Source: Dr Daud Abdullah - Author and President of Middle East Monitor - MEMO
But he disappeared after last being seen in a local orchard. He left behind no footprints and very few clues; rumours swirled around his whereabouts, with some saying the teenager had been put into a secret prison, located somewhere deep underground.
Salim was not a freedom fighter; instead, he regularly filled journals with his observations about daily life in the refugee camp his family called home. Perhaps, they thought, it was his humble attempt to remember the childhood and the world he left behind in Joulis.
No one knew whether Salim was alive or dead, and Tamam grew old searching for him.
Tamam says she was married five or six years after Salim disappeared, the date is unclear in her mind. She married her cousin, Mahmoud al-Assar, while her heart was still mourning her brother.
The young bride refused to dye her palms with henna, as local tradition dictated, still overcome by her grief
When Tamam first met Mahmoud, he was a soldier with the national guard, wore a mismatched and aged army uniform and carried a rifle, and his most prized possession, a single bullet that he kept in his right pocket at all times.
The Al-Fatiha was read out loud by representatives from both families to officiate the agreement, and a modest, but happy, wedding party began. Several trays of couscous, smothered with cooked vegetables and meat, were cooked to perfection and shared, as was customary at weddings in Gaza
The newlyweds lived with Tamam's in-laws for a little over one year, during which time she gave birth to Marwan and became pregnant with Kamal. Her father, Yousef, then bought the couple a new home not far away from Umm Marwan's in-laws.
It was a single, mudbrick room, with no toilet or kitchen, and cost him 54 Egyptian pounds.
Mahmoud spent most of his days breaking boulders near the Gaza valley and selling them to a local quarry at day's end. At night, he joined Umm Marwan in fashioning mudbricks, and slowly adding to their modest home, which was quickly being outgrown by their growing family.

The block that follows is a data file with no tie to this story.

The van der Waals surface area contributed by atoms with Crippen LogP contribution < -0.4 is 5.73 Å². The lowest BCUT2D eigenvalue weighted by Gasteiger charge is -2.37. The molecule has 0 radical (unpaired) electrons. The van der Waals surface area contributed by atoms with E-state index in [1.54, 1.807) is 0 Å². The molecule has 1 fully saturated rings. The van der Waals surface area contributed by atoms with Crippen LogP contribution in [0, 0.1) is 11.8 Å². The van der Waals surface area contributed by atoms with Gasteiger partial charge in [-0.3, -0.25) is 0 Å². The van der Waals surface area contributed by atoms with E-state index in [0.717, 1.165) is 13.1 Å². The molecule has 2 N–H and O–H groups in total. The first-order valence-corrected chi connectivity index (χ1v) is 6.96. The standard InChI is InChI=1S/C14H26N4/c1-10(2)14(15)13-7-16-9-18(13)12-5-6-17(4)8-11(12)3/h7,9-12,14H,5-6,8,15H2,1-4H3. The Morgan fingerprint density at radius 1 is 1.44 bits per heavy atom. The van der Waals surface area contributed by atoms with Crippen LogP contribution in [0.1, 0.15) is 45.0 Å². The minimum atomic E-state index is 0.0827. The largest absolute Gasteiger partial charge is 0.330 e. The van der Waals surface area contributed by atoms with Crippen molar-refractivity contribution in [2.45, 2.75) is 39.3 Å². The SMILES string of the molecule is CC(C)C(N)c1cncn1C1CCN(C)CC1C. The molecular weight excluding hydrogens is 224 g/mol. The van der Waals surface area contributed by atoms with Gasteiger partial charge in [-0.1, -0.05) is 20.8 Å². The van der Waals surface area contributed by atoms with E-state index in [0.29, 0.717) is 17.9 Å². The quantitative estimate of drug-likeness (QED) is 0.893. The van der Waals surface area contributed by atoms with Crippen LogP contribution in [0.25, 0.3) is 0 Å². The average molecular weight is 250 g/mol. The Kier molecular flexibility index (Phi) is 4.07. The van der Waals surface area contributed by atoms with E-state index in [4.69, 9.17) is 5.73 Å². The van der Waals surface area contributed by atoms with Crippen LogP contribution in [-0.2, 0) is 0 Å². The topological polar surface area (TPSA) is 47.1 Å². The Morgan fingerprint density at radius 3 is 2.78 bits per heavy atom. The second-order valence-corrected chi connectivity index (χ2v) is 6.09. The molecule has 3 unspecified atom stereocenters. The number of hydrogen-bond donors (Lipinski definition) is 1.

As their young family began building a new life for themselves, Israel moved back into Gaza, and unbeknownst to the local population, this time, the Israeli authorities would stay for decades.
When Israel defeated the Egyptian army in 1967 and took control of the Gaza Strip and Egyptian Sinai, most of Umm Marwan's refugee camp was levelled.
Q:Who took part in 1967 war?
A: The Israeli, Jordanian, Egyptian and Syrian armies were the main players in the war. Source: Daoud Kuttab, Palestinian journalist and former Ferris professor of journalism at Princeton University
The Israeli army needed a way to widen the roads in the camp so that its tanks could navigate the streets unhindered to hunt down the remaining fedayeen. They also wanted to be able to immediately subdue any potential Palestinian rebellion among the refugees.
Demolishing hundreds of Palestinian homes in the camp was the army's way to make that happen, with little regard for how the destruction shattered the lives of the camp's impoverished residents.
Q:How many Palestinian villages have been destroyed since 1948?
For the state of Israel to become a reality in 1948, Zionist militias attacked major Palestinian cities and destroyed about 530 villages. Approximately 13,000 Palestinians were killed in 1948. More than 750,000 were expelled from their homes and became refugees - the climax of the Zionist movement’s ethnic cleansing of Palestine.
Source: Palestine Remix
The roofs of the camp's houses were made of grey tiles. In the winter, they were draped in large sheets of plastic held down by small sandbags to prevent the rain from seeping in.
When the War of 1967 ended in victory for Israel, Mahmoud sought to escape to the Gaza Valley and Umm Marwan took her children to an orchard known as Izbat Al-Majanin - "Orchard of the Crazy People" - between the Gaza towns of Nuseirat and Deir Al-Balah.
Q:How did Israel win the 1967 war?
A: Israel used its superior air power, planning, and the lack of any serious defence to win the war. The Palestinian population in West Bank and Gaza was also totally unarmed, so when the Jordanian and Egyptian armies withdrew, Israel took over Palestinian areas in record time. Source: Daoud Kuttab, Palestinian journalist and former Ferris professor of journalism at Princeton University